Asian Investors Step Up London Office Investment Acquisitions
**Asian Spree Turns London into World’s Top Office Market**
An Asian buying spree focused on London office space is pushing investment in the UK capital to levels not seen since before the financial crisis. Private investors and hedge funds from China, Malaysia, South Korea and Singapore as well as other Asian states are pouring billions of pounds into the London’s City, West End and Docklands areas. So far this year, this buying spree has led to the total of £14.7 billion being invested in the UK capital, which, according to latest data from real estate research firm Real Capital Analytics, has placed London in front of its closest rival New York (£9.7 billion investment) and the biggest Continental office market, Paris (£8.5 billion investment).
**Decreasing Volatility, Currency Advantage and High Returns Attract Investors**
The sudden surge in Asian investment in London is due to increased investor optimism that the financial district’s volatile market has changed nature to a more stable phase since it routed Japanese buyers in the 1990s, Bloomberg reported on 28 November 2012.
Falling values of London properties prompted Japanese owners to cut their holdings in the district to 2 per cent in 2005 from 11 per cent a decade earlier. Now, however, volatility seems to have past and national funds from Asia are increasing their allocation of capital invested in London real estate as they are looking overseas for higher yields amid slower growth in the Asian-Pacific region. A weak pound and a reputation as a safe haven, as well as returns that beat financing costs, additionally attract foreign property investment to the UK capital.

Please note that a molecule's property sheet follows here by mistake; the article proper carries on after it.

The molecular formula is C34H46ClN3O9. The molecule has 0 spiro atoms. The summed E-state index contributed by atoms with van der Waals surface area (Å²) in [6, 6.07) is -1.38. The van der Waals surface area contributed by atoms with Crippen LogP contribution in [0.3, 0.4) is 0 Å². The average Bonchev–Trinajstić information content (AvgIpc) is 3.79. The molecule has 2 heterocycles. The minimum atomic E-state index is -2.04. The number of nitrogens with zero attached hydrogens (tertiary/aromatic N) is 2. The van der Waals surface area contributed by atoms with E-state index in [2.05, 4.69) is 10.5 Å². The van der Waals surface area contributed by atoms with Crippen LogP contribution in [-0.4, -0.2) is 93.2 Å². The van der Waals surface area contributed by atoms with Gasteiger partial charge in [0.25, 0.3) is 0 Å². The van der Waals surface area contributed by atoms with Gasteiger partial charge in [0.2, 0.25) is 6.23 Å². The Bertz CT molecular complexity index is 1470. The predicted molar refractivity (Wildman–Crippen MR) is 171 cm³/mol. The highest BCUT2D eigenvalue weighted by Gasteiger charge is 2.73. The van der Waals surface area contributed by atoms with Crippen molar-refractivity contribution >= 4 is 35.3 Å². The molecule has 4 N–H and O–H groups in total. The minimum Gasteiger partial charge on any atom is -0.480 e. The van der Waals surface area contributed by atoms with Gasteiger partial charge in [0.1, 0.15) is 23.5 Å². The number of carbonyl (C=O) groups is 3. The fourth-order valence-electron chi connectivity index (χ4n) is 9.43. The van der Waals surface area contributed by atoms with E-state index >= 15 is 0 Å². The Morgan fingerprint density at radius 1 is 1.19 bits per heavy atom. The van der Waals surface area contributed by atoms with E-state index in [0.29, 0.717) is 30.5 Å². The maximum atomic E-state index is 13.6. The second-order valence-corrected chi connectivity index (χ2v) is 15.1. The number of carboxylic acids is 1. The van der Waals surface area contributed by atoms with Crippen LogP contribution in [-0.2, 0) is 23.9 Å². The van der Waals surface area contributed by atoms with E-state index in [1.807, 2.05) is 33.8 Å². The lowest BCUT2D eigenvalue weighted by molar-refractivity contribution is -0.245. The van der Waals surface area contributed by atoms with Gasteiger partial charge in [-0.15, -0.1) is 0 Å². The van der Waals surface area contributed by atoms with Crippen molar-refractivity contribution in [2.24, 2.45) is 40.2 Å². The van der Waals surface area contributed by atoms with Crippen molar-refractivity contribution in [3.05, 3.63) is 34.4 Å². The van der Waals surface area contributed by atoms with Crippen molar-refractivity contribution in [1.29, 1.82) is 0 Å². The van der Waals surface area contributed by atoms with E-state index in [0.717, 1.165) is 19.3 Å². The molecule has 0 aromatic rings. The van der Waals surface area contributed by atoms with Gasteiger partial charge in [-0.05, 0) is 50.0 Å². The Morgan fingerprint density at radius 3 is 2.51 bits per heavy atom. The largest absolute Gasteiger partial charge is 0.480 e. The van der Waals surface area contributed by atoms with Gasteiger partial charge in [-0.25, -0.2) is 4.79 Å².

!m[Asian Funds Purchase London Offices Wagering Volatility Is Past, Japanese Billionaire Plans Major Investment](/uploads/story/922/thumbs/pic1_inline.png)According to data compiled by UK real estate firm Jones Lang LaSalle, Malaysia’s state pension fund and the Korean Teachers’ Credit Union are amongst the major investors from the Asian Pacific region. They have spent about £1.77 billion on income-producing office buildings in London in 2012 — more than a quarter of the total. Meanwhile, the most eye-catching deal by far was the £400 million paid for the Battersea Power Station site by a Malaysian-led consortium in September. The group of property developers plans to turn the former power station and its surrounding land on the banks of the Thames into an £8 billion office, shopping and apartment centre. The Malaysian investors saw off rival bidders such as Roman Abramovich, who wanted the asset for a new Chelsea stadium, in a deal seen as a symbolic turning point when cash-rich Asian investors became the dominant players in the London property market.
**Japanese Billionaire Mori Also Interested in London Real Estate**
Japanese billionaire Akira Mori announced today that he plans to invest as much as 100 billion yen (£760 million) in properties in London, Tokyo and New York. The owner of Mori Trust Co. (TYO:8961), the nation’s most profitable closely held (stock held by a limited number of owners and traded publicly only occasionally) developer, said that he wants to invest in assets such as office towers and may focus on developing so-called smart buildings that are energy efficient and have disaster-prevention systems in place. In an interview in Tokyo today, Mr Mori said: “This is the perfect timing to invest.”
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